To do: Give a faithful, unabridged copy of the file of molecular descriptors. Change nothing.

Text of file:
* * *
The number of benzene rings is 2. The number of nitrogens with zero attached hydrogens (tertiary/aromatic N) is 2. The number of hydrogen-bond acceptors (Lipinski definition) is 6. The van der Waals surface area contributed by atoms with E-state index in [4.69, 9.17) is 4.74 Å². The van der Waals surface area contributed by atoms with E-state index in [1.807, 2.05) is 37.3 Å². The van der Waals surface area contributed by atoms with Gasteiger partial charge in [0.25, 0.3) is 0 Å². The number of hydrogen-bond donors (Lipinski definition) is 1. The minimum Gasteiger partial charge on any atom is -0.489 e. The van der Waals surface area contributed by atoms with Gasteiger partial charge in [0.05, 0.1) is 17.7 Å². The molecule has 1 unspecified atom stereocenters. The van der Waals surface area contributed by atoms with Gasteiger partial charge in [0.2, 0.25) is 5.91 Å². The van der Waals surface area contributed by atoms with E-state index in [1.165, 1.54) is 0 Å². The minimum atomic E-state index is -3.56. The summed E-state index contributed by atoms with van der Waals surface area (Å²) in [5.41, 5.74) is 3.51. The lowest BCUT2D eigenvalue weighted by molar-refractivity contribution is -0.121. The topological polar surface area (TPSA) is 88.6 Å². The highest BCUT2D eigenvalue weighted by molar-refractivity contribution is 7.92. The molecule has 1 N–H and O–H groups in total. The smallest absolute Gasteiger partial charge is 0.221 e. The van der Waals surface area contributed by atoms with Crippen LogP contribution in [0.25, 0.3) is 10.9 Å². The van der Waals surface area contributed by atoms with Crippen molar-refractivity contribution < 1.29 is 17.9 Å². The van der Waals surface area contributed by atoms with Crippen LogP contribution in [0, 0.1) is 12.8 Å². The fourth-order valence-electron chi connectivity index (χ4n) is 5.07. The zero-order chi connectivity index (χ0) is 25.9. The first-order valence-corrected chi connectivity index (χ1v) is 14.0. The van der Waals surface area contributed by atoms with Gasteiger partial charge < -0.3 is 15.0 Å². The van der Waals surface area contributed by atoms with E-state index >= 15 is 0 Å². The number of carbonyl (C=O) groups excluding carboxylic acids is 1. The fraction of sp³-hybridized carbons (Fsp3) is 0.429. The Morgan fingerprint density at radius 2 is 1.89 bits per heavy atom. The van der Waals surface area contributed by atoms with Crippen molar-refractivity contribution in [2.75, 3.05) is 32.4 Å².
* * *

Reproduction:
The number of benzene rings is 2. The number of nitrogens with zero attached hydrogens (tertiary/aromatic N) is 2. The number of hydrogen-bond acceptors (Lipinski definition) is 6. The van der Waals surface area contributed by atoms with E-state index in [4.69, 9.17) is 4.74 Å². The van der Waals surface area contributed by atoms with E-state index in [1.807, 2.05) is 37.3 Å². The van der Waals surface area contributed by atoms with Gasteiger partial charge in [0.25, 0.3) is 0 Å². The number of hydrogen-bond donors (Lipinski definition) is 1. The minimum Gasteiger partial charge on any atom is -0.489 e. The van der Waals surface area contributed by atoms with Gasteiger partial charge in [0.05, 0.1) is 17.7 Å². The molecule has 1 unspecified atom stereocenters. The van der Waals surface area contributed by atoms with Gasteiger partial charge in [0.2, 0.25) is 5.91 Å². The van der Waals surface area contributed by atoms with E-state index in [1.165, 1.54) is 0 Å². The minimum atomic E-state index is -3.56. The summed E-state index contributed by atoms with van der Waals surface area (Å²) in [5.41, 5.74) is 3.51. The lowest BCUT2D eigenvalue weighted by molar-refractivity contribution is -0.121. The topological polar surface area (TPSA) is 88.6 Å². The highest BCUT2D eigenvalue weighted by molar-refractivity contribution is 7.92. The molecule has 1 N–H and O–H groups in total. The smallest absolute Gasteiger partial charge is 0.221 e. The van der Waals surface area contributed by atoms with Crippen LogP contribution in [0.25, 0.3) is 10.9 Å². The van der Waals surface area contributed by atoms with Crippen molar-refractivity contribution < 1.29 is 17.9 Å². The van der Waals surface area contributed by atoms with Crippen LogP contribution in [0, 0.1) is 12.8 Å². The fourth-order valence-electron chi connectivity index (χ4n) is 5.07. The zero-order chi connectivity index (χ0) is 25.9. The first-order valence-corrected chi connectivity index (χ1v) is 14.0. The van der Waals surface area contributed by atoms with Gasteiger partial charge < -0.3 is 15.0 Å². The van der Waals surface area contributed by atoms with E-state index >= 15 is 0 Å². The number of carbonyl (C=O) groups excluding carboxylic acids is 1. The fraction of sp³-hybridized carbons (Fsp3) is 0.429. The Morgan fingerprint density at radius 2 is 1.89 bits per heavy atom. The van der Waals surface area contributed by atoms with Crippen molar-refractivity contribution in [2.75, 3.05) is 32.4 Å².